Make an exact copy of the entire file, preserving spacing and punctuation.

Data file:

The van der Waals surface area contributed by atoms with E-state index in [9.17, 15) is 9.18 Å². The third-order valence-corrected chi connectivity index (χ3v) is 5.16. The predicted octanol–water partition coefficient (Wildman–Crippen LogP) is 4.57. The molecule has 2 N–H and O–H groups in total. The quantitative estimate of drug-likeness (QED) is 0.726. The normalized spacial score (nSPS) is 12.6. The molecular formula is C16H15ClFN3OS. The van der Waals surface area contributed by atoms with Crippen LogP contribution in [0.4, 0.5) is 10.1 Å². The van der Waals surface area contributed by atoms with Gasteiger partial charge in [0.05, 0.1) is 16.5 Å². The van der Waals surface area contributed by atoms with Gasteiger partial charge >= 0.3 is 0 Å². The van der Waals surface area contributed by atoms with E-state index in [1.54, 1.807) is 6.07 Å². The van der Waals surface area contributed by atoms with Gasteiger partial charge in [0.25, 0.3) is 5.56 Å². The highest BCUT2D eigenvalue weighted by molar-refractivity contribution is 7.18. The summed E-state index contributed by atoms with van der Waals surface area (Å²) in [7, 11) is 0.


The van der Waals surface area contributed by atoms with E-state index in [9.17, 15) is 9.18 Å². The third-order valence-corrected chi connectivity index (χ3v) is 5.16. The predicted octanol–water partition coefficient (Wildman–Crippen LogP) is 4.57. The molecule has 2 N–H and O–H groups in total. The quantitative estimate of drug-likeness (QED) is 0.726. The normalized spacial score (nSPS) is 12.6. The molecular formula is C16H15ClFN3OS. The van der Waals surface area contributed by atoms with Crippen LogP contribution in [0.4, 0.5) is 10.1 Å². The van der Waals surface area contributed by atoms with Gasteiger partial charge in [0.05, 0.1) is 16.5 Å². The van der Waals surface area contributed by atoms with Gasteiger partial charge >= 0.3 is 0 Å². The van der Waals surface area contributed by atoms with E-state index in [1.54, 1.807) is 6.07 Å². The van der Waals surface area contributed by atoms with Gasteiger partial charge in [0.25, 0.3) is 5.56 Å². The highest BCUT2D eigenvalue weighted by molar-refractivity contribution is 7.18. The summed E-state index contributed by atoms with van der Waals surface area (Å²) in [7, 11) is 0.